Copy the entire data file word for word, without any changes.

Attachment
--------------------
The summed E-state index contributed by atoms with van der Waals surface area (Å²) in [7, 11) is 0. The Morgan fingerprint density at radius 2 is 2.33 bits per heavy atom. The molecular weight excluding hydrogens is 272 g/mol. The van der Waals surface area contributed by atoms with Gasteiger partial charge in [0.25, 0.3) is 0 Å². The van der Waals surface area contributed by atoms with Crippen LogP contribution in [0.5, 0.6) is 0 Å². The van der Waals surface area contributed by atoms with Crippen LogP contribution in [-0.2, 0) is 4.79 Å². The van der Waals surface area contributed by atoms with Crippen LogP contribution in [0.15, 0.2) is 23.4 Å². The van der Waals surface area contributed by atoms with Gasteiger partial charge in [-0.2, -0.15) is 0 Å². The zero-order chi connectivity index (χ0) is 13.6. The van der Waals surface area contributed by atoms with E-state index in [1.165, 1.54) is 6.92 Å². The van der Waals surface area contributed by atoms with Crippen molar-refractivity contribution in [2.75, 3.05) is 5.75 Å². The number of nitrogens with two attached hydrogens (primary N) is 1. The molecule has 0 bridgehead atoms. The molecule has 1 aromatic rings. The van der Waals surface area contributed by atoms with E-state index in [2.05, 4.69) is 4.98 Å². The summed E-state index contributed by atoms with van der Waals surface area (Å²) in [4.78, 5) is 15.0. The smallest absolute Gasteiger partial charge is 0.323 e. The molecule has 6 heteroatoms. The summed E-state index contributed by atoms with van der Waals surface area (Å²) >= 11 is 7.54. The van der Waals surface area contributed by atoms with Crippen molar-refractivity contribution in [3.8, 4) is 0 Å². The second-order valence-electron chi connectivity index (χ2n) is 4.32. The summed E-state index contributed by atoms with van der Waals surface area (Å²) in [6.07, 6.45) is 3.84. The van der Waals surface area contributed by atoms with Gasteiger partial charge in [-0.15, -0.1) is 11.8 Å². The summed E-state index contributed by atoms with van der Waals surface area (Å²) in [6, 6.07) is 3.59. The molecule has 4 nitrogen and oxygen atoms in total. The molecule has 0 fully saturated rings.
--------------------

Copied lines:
The summed E-state index contributed by atoms with van der Waals surface area (Å²) in [7, 11) is 0. The Morgan fingerprint density at radius 2 is 2.33 bits per heavy atom. The molecular weight excluding hydrogens is 272 g/mol. The van der Waals surface area contributed by atoms with Gasteiger partial charge in [0.25, 0.3) is 0 Å². The van der Waals surface area contributed by atoms with Crippen LogP contribution in [0.5, 0.6) is 0 Å². The van der Waals surface area contributed by atoms with Crippen LogP contribution in [-0.2, 0) is 4.79 Å². The van der Waals surface area contributed by atoms with Crippen LogP contribution in [0.15, 0.2) is 23.4 Å². The van der Waals surface area contributed by atoms with Gasteiger partial charge in [-0.2, -0.15) is 0 Å². The zero-order chi connectivity index (χ0) is 13.6. The van der Waals surface area contributed by atoms with E-state index in [1.165, 1.54) is 6.92 Å². The van der Waals surface area contributed by atoms with Crippen molar-refractivity contribution in [2.75, 3.05) is 5.75 Å². The number of nitrogens with two attached hydrogens (primary N) is 1. The molecule has 0 bridgehead atoms. The molecule has 1 aromatic rings. The van der Waals surface area contributed by atoms with E-state index in [2.05, 4.69) is 4.98 Å². The summed E-state index contributed by atoms with van der Waals surface area (Å²) in [4.78, 5) is 15.0. The smallest absolute Gasteiger partial charge is 0.323 e. The molecule has 6 heteroatoms. The summed E-state index contributed by atoms with van der Waals surface area (Å²) >= 11 is 7.54. The van der Waals surface area contributed by atoms with Crippen molar-refractivity contribution in [3.8, 4) is 0 Å². The second-order valence-electron chi connectivity index (χ2n) is 4.32. The summed E-state index contributed by atoms with van der Waals surface area (Å²) in [6.07, 6.45) is 3.84. The van der Waals surface area contributed by atoms with Gasteiger partial charge in [-0.15, -0.1) is 11.8 Å². The summed E-state index contributed by atoms with van der Waals surface area (Å²) in [6, 6.07) is 3.59. The molecule has 4 nitrogen and oxygen atoms in total. The molecule has 0 fully saturated rings.